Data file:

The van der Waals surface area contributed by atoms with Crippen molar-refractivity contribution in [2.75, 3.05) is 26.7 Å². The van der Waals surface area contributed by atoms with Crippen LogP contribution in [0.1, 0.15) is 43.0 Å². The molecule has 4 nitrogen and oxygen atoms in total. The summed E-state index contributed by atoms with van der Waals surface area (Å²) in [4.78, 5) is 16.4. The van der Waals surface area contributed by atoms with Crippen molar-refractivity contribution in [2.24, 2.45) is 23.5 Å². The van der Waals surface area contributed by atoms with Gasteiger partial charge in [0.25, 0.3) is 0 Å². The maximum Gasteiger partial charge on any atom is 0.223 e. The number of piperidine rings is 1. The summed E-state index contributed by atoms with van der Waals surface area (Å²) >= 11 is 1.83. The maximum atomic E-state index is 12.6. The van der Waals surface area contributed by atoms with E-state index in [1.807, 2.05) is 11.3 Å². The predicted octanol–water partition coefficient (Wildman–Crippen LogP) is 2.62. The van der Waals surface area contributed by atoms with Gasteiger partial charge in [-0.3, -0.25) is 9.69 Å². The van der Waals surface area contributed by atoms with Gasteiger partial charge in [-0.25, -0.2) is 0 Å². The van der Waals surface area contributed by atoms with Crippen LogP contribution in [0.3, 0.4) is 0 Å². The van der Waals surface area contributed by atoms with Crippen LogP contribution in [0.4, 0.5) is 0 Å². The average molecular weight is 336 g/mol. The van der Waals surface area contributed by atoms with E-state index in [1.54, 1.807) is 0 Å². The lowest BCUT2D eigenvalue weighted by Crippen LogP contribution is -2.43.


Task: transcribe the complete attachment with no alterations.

The van der Waals surface area contributed by atoms with Crippen molar-refractivity contribution in [2.75, 3.05) is 26.7 Å². The van der Waals surface area contributed by atoms with Crippen LogP contribution in [0.1, 0.15) is 43.0 Å². The molecule has 4 nitrogen and oxygen atoms in total. The summed E-state index contributed by atoms with van der Waals surface area (Å²) in [4.78, 5) is 16.4. The van der Waals surface area contributed by atoms with Crippen molar-refractivity contribution in [2.24, 2.45) is 23.5 Å². The van der Waals surface area contributed by atoms with Gasteiger partial charge in [0.25, 0.3) is 0 Å². The maximum Gasteiger partial charge on any atom is 0.223 e. The number of piperidine rings is 1. The summed E-state index contributed by atoms with van der Waals surface area (Å²) >= 11 is 1.83. The maximum atomic E-state index is 12.6. The van der Waals surface area contributed by atoms with E-state index in [1.807, 2.05) is 11.3 Å². The predicted octanol–water partition coefficient (Wildman–Crippen LogP) is 2.62. The van der Waals surface area contributed by atoms with Gasteiger partial charge in [-0.3, -0.25) is 9.69 Å². The van der Waals surface area contributed by atoms with Gasteiger partial charge in [-0.25, -0.2) is 0 Å². The van der Waals surface area contributed by atoms with Crippen LogP contribution in [0.3, 0.4) is 0 Å². The van der Waals surface area contributed by atoms with Crippen LogP contribution in [0.4, 0.5) is 0 Å². The average molecular weight is 336 g/mol. The van der Waals surface area contributed by atoms with E-state index in [1.54, 1.807) is 0 Å². The lowest BCUT2D eigenvalue weighted by Crippen LogP contribution is -2.43.